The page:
Home : News : News
JBSA News

JBSA-Fort Sam Houston observes National American Indian Heritage Month

By David DeKunder | 502nd Air Base Wing Public Affairs | Nov. 20, 2017

JOINT BASE SAN ANTONIO-FORT SAM HOUSTON, Texas —

The contributions of Native Americans to the U.S. military and to the history of San Antonio were recognized Nov. 16 during the National American Indian Heritage Month Observance held in Blesse Auditorium at the U.S. Army Medical Department Center and School, located at Joint Base San Antonio-Fort Sam Houston.

The observance included remarks from Maj. Gen. Brian Lein, AMEDDC&S commanding general, and Ramon Vasquez, executive director and tribal historian for American Indians in Texas at the Spanish Colonial Missions, or AITSCM. AITSCM is a non-profit organization that works to protect and preserve the culture and traditions of the Tap Pilam Coahuiltecan Nation and the indigenous population residing in Central and South Texas.

Since 1990, November has been designated as National American Indian Heritage Month, which recognizes the accomplishments and contributions of Native Americans who were the original inhabitants and settlers in the U.S.

Lein said Native Americans have a longstanding history of serving in the U.S. military with distinction and great courage.

“Historically, American Indians have the highest record of military service per capita when compared to all the other ethnic groups,” Lein said. “Today, more than 9,000 Native Americans wear the cloth of our nation.”

By observing National American Indian Heritage Month, Lein said he is encouraging the Army family to recognize and express appreciation for the past and present contributions of Native American Soldiers, veterans, civilians and military family members.

Lein pointed out the contributions made by Native American service members in World War II, including Ira Hayes, one of six service members who raised the U.S. flag on Mount Suribachi on Iwo Jima, the names of Native Americans who were awarded the Medal of Honor for their valor, and doctors and nurses of Native American descent who served in AMEDD.

“These are just a few of the many examples of honor and courage displayed by Native Americans,” he said.

Vasquez said archeological evidence proves that Native Americans have been in the San Antonio area for at least 10,000 years, and where here when the first Spanish settlers arrived and established San Antonio in 1718.

While speaking, he sang a Native American song in which the words he used in the Native American language translates into “welcome to the land of the spirit waters, welcome to Yanaguana.” Yanaguana was the name given to present day San Antonio by the Papaya Indians before the arrival of the Spanish.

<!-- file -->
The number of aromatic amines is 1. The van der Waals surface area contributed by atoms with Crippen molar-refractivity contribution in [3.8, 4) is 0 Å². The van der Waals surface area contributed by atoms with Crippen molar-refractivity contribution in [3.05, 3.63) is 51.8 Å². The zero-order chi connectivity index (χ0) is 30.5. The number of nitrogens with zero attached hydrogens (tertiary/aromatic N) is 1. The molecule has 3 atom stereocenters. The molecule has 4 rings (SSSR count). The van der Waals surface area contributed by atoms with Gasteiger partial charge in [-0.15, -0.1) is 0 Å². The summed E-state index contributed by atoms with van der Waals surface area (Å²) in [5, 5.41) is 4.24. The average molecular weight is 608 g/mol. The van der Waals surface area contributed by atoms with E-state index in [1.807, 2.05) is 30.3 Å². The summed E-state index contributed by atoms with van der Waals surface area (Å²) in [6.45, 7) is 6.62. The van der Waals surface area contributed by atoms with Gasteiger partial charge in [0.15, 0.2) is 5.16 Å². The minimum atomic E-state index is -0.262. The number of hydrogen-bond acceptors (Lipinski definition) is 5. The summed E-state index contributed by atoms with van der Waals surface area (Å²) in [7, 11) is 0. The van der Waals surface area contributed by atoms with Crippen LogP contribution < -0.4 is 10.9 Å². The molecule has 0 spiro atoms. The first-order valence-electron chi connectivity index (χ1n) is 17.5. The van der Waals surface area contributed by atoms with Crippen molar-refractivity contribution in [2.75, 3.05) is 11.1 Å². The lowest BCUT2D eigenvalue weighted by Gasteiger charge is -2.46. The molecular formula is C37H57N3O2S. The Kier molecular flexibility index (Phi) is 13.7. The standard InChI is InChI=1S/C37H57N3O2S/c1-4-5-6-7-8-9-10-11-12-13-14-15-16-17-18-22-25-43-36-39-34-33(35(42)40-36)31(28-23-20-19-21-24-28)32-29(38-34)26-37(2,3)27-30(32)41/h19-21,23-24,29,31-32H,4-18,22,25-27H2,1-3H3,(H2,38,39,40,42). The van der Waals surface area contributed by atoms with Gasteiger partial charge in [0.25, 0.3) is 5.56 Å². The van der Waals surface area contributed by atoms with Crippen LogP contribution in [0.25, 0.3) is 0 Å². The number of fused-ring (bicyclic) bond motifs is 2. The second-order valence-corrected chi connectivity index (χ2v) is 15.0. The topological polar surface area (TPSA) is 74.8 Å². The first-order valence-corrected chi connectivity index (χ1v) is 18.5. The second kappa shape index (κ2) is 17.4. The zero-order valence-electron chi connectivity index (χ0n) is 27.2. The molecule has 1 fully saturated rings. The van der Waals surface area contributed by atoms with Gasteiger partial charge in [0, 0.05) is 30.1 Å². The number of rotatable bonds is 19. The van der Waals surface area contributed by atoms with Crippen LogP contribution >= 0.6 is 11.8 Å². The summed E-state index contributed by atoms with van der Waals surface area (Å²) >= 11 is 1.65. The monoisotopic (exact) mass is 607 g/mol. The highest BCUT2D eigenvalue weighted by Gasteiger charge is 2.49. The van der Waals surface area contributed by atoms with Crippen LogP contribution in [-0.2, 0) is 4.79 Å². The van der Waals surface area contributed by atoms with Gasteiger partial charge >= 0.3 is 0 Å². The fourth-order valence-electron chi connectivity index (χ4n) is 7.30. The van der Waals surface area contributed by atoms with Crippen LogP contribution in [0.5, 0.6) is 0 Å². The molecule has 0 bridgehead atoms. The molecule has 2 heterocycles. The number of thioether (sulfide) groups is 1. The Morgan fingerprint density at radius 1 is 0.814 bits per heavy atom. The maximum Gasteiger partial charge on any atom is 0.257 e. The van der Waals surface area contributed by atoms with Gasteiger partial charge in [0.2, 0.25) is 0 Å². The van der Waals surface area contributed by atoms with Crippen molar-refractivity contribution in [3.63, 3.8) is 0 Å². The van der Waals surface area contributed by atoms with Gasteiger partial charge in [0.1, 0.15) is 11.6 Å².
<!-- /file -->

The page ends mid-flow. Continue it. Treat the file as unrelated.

Vasquez said the five Spanish missions in San Antonio are burial sites for Native Americans, including the documentation of 1,400 that are buried in front of the Alamo.

“Our people are still here,” Vasquez said. “We’ve made constant contributions to the history of San Antonio. Archeology at the Alamo says we have been here 10,000 years. Since 10,000 years ago, we have been making contributions to this land.”

In the 1740s, Vasquez said 100 Native Americans from Mission San Antonio de Valero, known as the Alamo, fought off a group of Apache Indians who were about to attack the Canary Islanders settling in San Antonio for Spain.

Vasquez said the actions of those Native Americans who fought off the Apaches helped to preserve the settlement of San Antonio because if the settlers had been annihilated, the Spanish may have decided to leave San Antonio.

In concluding his remarks, Vasquez said Native Americans are still making contributions to the area and the U.S. in several occupations, including the military. He thanked the service members gathered in the auditorium for their service.

Dressed in Native American regalia, Isaac Cardenas and Jose Garcia II, members of the American Indians in Texas Dance Theater group, performed Native American dances.

Cardenas, a U.S. Marine Corps veteran, spoke to the attendees at the observance after he performed.

“I want to thank every one of you for remembering us, the first people,” Cardenas said. “I’m honored to be here and I wish you blessings.”

Lein presented certificates of appreciation to both Vasquez and the dancers from AMEDDC&S. Vasquez was also presented a proclamation recognizing National American Indian Heritage Month in San Antonio from Mayor Ron Nirenberg.

After the conclusion of the ceremony, attendees got to sample Native American foods and view displays about AITSCM set up outside the auditorium.